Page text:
A Daily History of Holes, Dots, Lines, Science, History, Math, the Unintentional Absurd & Nothing |1.6 million words, 7500 images, 4 million hits| Press & appearances in The Times, Le Figaro, MENSA, The Economist, The Guardian, Discovery News, Slate, Le Monde, Sci American Blogs, Le Point, and many other places... 4,200+ total posts
This photograph, taken about five weeks before the end of the war was declared on 11/11/18, shows a group of French and Canadian officers taking cover behind an abandoned German munitions cart, trying to protect themselves from a near-distant bombardment by German guns. (In spite of its size it seems as though this may have been a horse-drawn carriage.) They're on the road leading away from Amiens and Le Quesnoy, and at least one of them seems to have been in the field for a good long time. I like the composition of this photo--the placement of the soldiers suggests something to me, but I can't quite figure out what that is...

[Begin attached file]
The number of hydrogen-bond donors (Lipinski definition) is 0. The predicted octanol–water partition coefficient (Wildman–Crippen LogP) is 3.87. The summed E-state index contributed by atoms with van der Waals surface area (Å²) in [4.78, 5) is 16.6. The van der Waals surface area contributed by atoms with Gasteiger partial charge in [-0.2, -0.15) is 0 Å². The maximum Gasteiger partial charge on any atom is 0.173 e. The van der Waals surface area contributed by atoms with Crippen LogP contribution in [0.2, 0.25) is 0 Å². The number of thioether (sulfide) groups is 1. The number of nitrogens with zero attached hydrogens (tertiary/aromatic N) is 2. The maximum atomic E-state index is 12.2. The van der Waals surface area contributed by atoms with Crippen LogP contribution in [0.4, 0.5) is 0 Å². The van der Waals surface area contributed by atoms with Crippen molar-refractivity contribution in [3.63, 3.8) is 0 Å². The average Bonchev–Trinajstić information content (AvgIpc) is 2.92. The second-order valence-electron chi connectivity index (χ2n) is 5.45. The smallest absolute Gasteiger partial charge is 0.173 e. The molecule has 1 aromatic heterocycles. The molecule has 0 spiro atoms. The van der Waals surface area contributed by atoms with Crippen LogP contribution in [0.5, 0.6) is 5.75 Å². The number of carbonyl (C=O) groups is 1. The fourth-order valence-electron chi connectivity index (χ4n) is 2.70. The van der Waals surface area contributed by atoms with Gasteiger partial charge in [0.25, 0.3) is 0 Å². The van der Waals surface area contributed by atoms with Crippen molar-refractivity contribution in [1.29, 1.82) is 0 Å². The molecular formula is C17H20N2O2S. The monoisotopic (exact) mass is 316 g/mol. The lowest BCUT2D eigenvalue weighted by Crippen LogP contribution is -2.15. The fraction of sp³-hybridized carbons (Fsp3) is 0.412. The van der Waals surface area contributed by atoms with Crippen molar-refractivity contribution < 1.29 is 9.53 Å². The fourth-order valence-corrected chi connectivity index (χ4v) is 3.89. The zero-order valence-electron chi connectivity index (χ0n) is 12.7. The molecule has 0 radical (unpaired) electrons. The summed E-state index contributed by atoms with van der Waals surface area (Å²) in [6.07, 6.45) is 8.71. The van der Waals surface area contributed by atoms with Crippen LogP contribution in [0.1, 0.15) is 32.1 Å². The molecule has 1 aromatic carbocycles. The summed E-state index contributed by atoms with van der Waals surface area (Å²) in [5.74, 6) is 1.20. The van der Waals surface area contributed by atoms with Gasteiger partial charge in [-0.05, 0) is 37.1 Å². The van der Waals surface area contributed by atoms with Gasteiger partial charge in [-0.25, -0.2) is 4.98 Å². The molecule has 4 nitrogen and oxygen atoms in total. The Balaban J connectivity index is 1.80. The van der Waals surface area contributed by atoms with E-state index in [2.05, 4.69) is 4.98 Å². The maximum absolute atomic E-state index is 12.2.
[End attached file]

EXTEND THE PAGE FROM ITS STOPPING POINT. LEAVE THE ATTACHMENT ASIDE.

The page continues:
[This is stamped "Canadian Official Photograph...Western Newspaper Union, and printed in 1918. Like all of the other WWI photos on this site that do not have a listed source, this one belongs to me.]
According to the armistice signed on November 11, 1918 (and prior to the Treaty of Versailles which was signed 28 June 1919) in addition to much else Germany agreed to the internment of their High Seas Fleet, surrender 5,000 cannons and 25,000 machine guns and 1,700 aircraft, release all POWs, and deliver all remaining U-Boats, which is the subject of this post.